The Payment Card Industry Data Security Standard was updated last month in an unusual out of band revision that emphasizes just how important the PCI considers the changes it has made. The next revision wasn’t due until 2016. PCI DSS 3.1 delivers new requirements focused on what the PCI believes to be an ongoing risk to cardholder data security: SSL.
The essence of the revisions is blunt and to-the-point:
“SSL and early TLS cannot be used as security controls to protect payment data after 30 June 2016.”
If you follow online security news, the reasoning behind these changes should be clear. SSL and early versions of TLS have been implicated in a host of security vulnerabilities. They are no longer up to the task of keeping cardholder data secure. Exploits including the vicious POODLE vulnerability have demonstrated the weakness of SSL.
Although its weakness has been known for some time, the wheels of change move slowly in the enterprise and eCommerce worlds, and so many eCommerce retailers are still using the insecure protocols.
To clarify: although in common usage, the term “SSL” is used to refer to the whole process of securing communications between server and browser (and other applications), and the associated certificates are usually called SSL certificates, technically, SSL denotes a specific set of cryptographic algorithms that have been in use since the mid-90s and have long been superseded by TLS, the later versions of which are considered secure.
What Does PCI DSS 3.1 Mean For eCommerce Retailers?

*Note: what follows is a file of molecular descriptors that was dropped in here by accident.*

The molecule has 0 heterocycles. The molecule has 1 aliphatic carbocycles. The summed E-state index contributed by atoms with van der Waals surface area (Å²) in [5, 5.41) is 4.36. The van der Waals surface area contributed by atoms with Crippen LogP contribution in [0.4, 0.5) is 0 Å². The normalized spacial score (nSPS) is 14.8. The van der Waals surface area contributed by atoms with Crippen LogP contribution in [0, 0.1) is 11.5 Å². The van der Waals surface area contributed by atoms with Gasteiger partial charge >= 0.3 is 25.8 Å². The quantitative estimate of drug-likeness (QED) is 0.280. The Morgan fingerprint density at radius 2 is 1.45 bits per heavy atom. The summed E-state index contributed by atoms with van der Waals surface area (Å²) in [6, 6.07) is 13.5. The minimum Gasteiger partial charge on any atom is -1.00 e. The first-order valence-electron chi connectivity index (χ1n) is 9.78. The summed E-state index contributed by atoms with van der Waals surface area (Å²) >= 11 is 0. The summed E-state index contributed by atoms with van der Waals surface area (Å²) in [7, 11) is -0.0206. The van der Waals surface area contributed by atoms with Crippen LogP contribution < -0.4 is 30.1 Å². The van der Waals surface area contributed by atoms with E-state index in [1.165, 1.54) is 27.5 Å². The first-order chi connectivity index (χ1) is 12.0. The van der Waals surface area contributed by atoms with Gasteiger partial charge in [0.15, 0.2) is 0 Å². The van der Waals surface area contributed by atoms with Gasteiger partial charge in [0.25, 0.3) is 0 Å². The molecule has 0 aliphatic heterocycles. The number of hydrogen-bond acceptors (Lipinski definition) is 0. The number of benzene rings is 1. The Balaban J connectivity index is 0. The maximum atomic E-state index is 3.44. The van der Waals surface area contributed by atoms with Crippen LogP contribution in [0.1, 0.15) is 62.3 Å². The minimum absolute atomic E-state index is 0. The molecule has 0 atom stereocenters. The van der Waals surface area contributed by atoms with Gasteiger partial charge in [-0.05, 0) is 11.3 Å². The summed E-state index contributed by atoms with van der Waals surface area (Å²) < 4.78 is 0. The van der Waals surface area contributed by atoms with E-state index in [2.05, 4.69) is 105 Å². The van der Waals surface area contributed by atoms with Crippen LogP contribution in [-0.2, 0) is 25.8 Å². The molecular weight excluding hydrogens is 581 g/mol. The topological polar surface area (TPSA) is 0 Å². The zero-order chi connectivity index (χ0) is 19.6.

The first thing to stress is that eCommerce retailers themselves are responsible for the security of cardholder data used in their store. If data leaks because the PCI DSS isn’t adhered to, it’s the retailer who will be held responsible — even if the failings are technically the fault of their hosting provider.
Retailers who use a managed hosting provider like Nexcess have relatively little to do to prepare for the new standards. It will be taken care of by the hosting provider, but because retailers are on the hook here, they should make sure that their eCommerce host is doing the right thing.
Retailers have until June 30, 2016 to comply, but that date should be regarded as a hard limit: the PCI expects retailers to begin the move towards compliance as soon as possible. At the very least, retailers using SSL and early versions of TLS are expected to immediately identify where they are using the weak cryptography and develop a plan for migrating to more secure TLS algorithms.
For full information about the changes PCI DSS 3.1 brings, eCommerce retailers can consult the PCI Council’s press release and their Summary of Changes from PCI DSS Version 3.0 to 3.1Posted in: eCommerce, Security